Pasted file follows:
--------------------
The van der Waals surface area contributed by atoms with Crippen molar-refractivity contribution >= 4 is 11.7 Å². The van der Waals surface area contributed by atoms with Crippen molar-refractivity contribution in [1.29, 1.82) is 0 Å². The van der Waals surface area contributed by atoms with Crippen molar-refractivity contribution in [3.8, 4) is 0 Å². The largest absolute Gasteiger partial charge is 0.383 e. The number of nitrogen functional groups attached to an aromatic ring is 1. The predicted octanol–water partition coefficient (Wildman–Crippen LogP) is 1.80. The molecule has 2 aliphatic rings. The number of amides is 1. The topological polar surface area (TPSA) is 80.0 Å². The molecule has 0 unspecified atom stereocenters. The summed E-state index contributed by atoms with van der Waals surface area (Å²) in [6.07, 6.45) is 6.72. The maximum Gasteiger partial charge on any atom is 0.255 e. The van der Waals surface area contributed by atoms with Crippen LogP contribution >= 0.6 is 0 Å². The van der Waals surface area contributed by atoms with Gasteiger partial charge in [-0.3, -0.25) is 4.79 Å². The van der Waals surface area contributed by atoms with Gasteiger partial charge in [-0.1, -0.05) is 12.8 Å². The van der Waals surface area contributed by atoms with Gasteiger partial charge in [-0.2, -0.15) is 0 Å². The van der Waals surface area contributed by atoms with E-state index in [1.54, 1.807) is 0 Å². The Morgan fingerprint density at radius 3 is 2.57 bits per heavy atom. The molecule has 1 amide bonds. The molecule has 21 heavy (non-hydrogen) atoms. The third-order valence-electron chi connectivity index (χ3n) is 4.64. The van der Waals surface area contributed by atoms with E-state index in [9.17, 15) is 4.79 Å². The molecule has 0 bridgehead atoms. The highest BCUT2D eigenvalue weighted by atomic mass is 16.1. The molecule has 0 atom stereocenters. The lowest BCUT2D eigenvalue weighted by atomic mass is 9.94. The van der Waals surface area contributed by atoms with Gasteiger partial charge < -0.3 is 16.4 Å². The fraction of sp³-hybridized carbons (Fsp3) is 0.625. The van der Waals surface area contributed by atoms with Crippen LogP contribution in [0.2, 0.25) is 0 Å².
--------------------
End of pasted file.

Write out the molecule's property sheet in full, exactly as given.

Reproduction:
The van der Waals surface area contributed by atoms with Crippen molar-refractivity contribution >= 4 is 11.7 Å². The van der Waals surface area contributed by atoms with Crippen molar-refractivity contribution in [1.29, 1.82) is 0 Å². The van der Waals surface area contributed by atoms with Crippen molar-refractivity contribution in [3.8, 4) is 0 Å². The largest absolute Gasteiger partial charge is 0.383 e. The number of nitrogen functional groups attached to an aromatic ring is 1. The predicted octanol–water partition coefficient (Wildman–Crippen LogP) is 1.80. The molecule has 2 aliphatic rings. The number of amides is 1. The topological polar surface area (TPSA) is 80.0 Å². The molecule has 0 unspecified atom stereocenters. The summed E-state index contributed by atoms with van der Waals surface area (Å²) in [6.07, 6.45) is 6.72. The maximum Gasteiger partial charge on any atom is 0.255 e. The van der Waals surface area contributed by atoms with Crippen LogP contribution >= 0.6 is 0 Å². The van der Waals surface area contributed by atoms with Gasteiger partial charge in [-0.3, -0.25) is 4.79 Å². The van der Waals surface area contributed by atoms with Gasteiger partial charge in [-0.1, -0.05) is 12.8 Å². The van der Waals surface area contributed by atoms with Gasteiger partial charge in [-0.2, -0.15) is 0 Å². The van der Waals surface area contributed by atoms with E-state index in [1.54, 1.807) is 0 Å². The Morgan fingerprint density at radius 3 is 2.57 bits per heavy atom. The molecule has 1 amide bonds. The molecule has 21 heavy (non-hydrogen) atoms. The third-order valence-electron chi connectivity index (χ3n) is 4.64. The van der Waals surface area contributed by atoms with E-state index in [9.17, 15) is 4.79 Å². The molecule has 0 bridgehead atoms. The highest BCUT2D eigenvalue weighted by atomic mass is 16.1. The molecule has 0 atom stereocenters. The lowest BCUT2D eigenvalue weighted by atomic mass is 9.94. The van der Waals surface area contributed by atoms with Gasteiger partial charge < -0.3 is 16.4 Å². The fraction of sp³-hybridized carbons (Fsp3) is 0.625. The van der Waals surface area contributed by atoms with Crippen LogP contribution in [0.2, 0.25) is 0 Å².